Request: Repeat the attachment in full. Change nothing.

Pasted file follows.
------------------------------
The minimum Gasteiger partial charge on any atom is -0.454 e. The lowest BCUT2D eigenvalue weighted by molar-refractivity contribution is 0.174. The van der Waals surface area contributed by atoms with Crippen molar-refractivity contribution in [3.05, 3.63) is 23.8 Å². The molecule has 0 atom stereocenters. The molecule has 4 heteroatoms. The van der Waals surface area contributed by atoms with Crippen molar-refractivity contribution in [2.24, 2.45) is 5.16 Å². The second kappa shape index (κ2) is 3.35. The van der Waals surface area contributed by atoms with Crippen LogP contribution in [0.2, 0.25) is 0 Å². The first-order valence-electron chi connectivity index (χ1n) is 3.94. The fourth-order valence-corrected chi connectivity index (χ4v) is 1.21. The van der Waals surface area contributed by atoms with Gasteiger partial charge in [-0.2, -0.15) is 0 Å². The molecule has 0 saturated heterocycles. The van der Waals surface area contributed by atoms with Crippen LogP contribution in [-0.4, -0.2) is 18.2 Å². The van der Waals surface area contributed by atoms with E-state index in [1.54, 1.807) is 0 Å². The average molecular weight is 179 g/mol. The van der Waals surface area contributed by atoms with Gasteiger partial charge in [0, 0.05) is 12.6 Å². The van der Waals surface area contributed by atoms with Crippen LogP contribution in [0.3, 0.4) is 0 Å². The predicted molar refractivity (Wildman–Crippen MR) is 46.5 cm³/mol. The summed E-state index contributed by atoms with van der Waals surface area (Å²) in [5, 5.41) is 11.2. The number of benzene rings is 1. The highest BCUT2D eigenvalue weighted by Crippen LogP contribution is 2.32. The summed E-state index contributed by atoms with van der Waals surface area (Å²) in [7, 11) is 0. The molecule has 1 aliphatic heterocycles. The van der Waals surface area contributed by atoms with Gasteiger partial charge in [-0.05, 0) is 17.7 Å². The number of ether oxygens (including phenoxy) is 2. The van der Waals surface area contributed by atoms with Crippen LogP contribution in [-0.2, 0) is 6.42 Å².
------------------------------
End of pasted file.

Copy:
The minimum Gasteiger partial charge on any atom is -0.454 e. The lowest BCUT2D eigenvalue weighted by molar-refractivity contribution is 0.174. The van der Waals surface area contributed by atoms with Crippen molar-refractivity contribution in [3.05, 3.63) is 23.8 Å². The molecule has 0 atom stereocenters. The molecule has 4 heteroatoms. The van der Waals surface area contributed by atoms with Crippen molar-refractivity contribution in [2.24, 2.45) is 5.16 Å². The second kappa shape index (κ2) is 3.35. The van der Waals surface area contributed by atoms with Crippen LogP contribution in [0.2, 0.25) is 0 Å². The first-order valence-electron chi connectivity index (χ1n) is 3.94. The fourth-order valence-corrected chi connectivity index (χ4v) is 1.21. The van der Waals surface area contributed by atoms with Gasteiger partial charge in [-0.2, -0.15) is 0 Å². The molecule has 0 saturated heterocycles. The van der Waals surface area contributed by atoms with Crippen LogP contribution in [-0.4, -0.2) is 18.2 Å². The van der Waals surface area contributed by atoms with E-state index in [1.54, 1.807) is 0 Å². The average molecular weight is 179 g/mol. The van der Waals surface area contributed by atoms with Gasteiger partial charge in [0, 0.05) is 12.6 Å². The van der Waals surface area contributed by atoms with Crippen LogP contribution in [0.3, 0.4) is 0 Å². The predicted molar refractivity (Wildman–Crippen MR) is 46.5 cm³/mol. The summed E-state index contributed by atoms with van der Waals surface area (Å²) in [5, 5.41) is 11.2. The number of benzene rings is 1. The highest BCUT2D eigenvalue weighted by Crippen LogP contribution is 2.32. The summed E-state index contributed by atoms with van der Waals surface area (Å²) in [7, 11) is 0. The molecule has 1 aliphatic heterocycles. The van der Waals surface area contributed by atoms with Gasteiger partial charge in [-0.05, 0) is 17.7 Å². The number of ether oxygens (including phenoxy) is 2. The van der Waals surface area contributed by atoms with Crippen LogP contribution in [-0.2, 0) is 6.42 Å².